How to behave in different countries (part 2)
Continuing the theme of the unusual rules of behavior in different countries, I want to show a few more examples of unconventional approach to etiquette and to give some general guidelines. After all it is easier to avoid problems than to try to rehabilitate yourself in the eyes of a foreigner!
At the table
It is believed that a simple handshake was once a way to show your companion that you are not hiding weapons. Such a usual custom for us as clink glasses during a toast also has similar roots – allegedly while touching it is easy to mix the contents of the neighboring glasses. Although, there are some other versions.
There is another way to show your courtesy at the table. In many European countries drinkers should look in the eyes of all the guests during the toast. Thus they prove their honesty to them. If you are a member of a large and friendly company it takes a lot of time, but tradition is tradition!
If you are a lover of tea gatherings, never ask to fill the cup to the brim. At least when you are in Kazakhstan. According to an old tradition, the host doesn’t pour tea into the guest’s cup to the brim, if doesn’t want him to quit as soon as possible. A full cup means a hint, that it’s time for you to leave.
A couple of tips about the most ordinary things – such natural needs as a cough for example. In China, you can be completely free to cough and blow your nose publicly – this is normal. However, in South Korea, such behavior contradicts the norms of etiquette. Be careful if suddenly your easy runny nose makes itself felt at the dinner table! It will brand you as the last barbarian. It will be especially difficult if you are unaccustomed to the ever-present smell of spicy sauce “Gochujang” which will contribute to this. Therefore, if you feel that you have trouble with the nose, apologize and go to the bathroom. By the way, in Japan, it is also considered to be indecently when you use a handkerchief on the public.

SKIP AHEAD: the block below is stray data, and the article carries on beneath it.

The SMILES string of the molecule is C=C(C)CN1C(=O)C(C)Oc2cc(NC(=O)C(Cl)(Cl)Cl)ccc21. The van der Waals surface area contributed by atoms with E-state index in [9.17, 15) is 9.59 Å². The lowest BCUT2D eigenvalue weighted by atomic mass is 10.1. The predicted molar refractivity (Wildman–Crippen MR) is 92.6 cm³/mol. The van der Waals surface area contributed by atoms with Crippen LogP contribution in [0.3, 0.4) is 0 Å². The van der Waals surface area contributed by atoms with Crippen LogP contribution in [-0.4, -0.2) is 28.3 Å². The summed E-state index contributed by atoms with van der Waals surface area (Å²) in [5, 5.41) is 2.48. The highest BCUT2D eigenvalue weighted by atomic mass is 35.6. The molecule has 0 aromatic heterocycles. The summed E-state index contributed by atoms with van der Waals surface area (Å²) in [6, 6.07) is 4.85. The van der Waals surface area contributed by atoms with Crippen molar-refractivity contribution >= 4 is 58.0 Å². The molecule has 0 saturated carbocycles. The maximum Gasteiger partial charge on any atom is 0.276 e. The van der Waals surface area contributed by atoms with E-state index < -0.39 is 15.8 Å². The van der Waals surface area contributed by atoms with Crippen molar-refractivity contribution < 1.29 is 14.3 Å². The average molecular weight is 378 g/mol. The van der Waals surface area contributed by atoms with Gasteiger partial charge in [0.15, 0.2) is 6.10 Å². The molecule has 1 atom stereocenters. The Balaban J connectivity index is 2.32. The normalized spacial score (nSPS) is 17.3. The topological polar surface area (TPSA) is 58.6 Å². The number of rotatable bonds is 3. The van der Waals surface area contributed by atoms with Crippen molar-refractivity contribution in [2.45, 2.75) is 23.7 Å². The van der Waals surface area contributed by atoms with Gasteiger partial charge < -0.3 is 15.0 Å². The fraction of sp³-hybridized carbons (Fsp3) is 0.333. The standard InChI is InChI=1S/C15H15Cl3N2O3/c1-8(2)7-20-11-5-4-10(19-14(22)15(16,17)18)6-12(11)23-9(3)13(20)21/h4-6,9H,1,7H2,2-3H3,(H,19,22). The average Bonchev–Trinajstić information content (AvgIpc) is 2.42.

On a visit
If you are planning a trip to Tanzania, the following advice will come in handy. If you’re a punctual person, forget about it during your stay in this country. When you come in time or beforehand it is considered to be an insult. While lateness is the norm. Especially if you are going to come for a visit, you should be late for 20-30 minutes.
The following rule – thank silently. Ironically, Western upbringing (and not only), teaches us that a simple “thank you” and “please” are among the first words that children learn. In the Arab and South Asian countries, when you are thanking your hosts, you can put them as well as yourselves into an awkward position. Too “hot” gratitude implies that they did more than it was expected and, accordingly, you are doing a favor for them. The hospitality in these countries is considered to be quite commonplace, it is simply a customary thing. Therefore, it is best not to emphasize this.
Never show your soles in the Arab countries. Of course, no one shows them specially, but you must be ensured not to show them randomly! Here, the shoe soles are considered to be unclean; to throw shoes into someone is all the same to throw garbage or waste. According to the teachings of Buddha, legs are the lowest part of the body, in every sense – spiritual and physical. Be careful when you, for example, sit with legs crossed. Showing the soles even accidentally means a serious insult. This rule is spread almost everywhere in Asia.
Another rule associated with Buddhism – do not touch the head. For a long time, in many parts of the world, especially in the countries of Southeast Asia, it is believed that the human soul inhabits precisely in the head – the sacred part of the body.
In Turkey, you will become an object of oblique views if you stand with your hands in pockets. Such a gesture is considered disrespectful.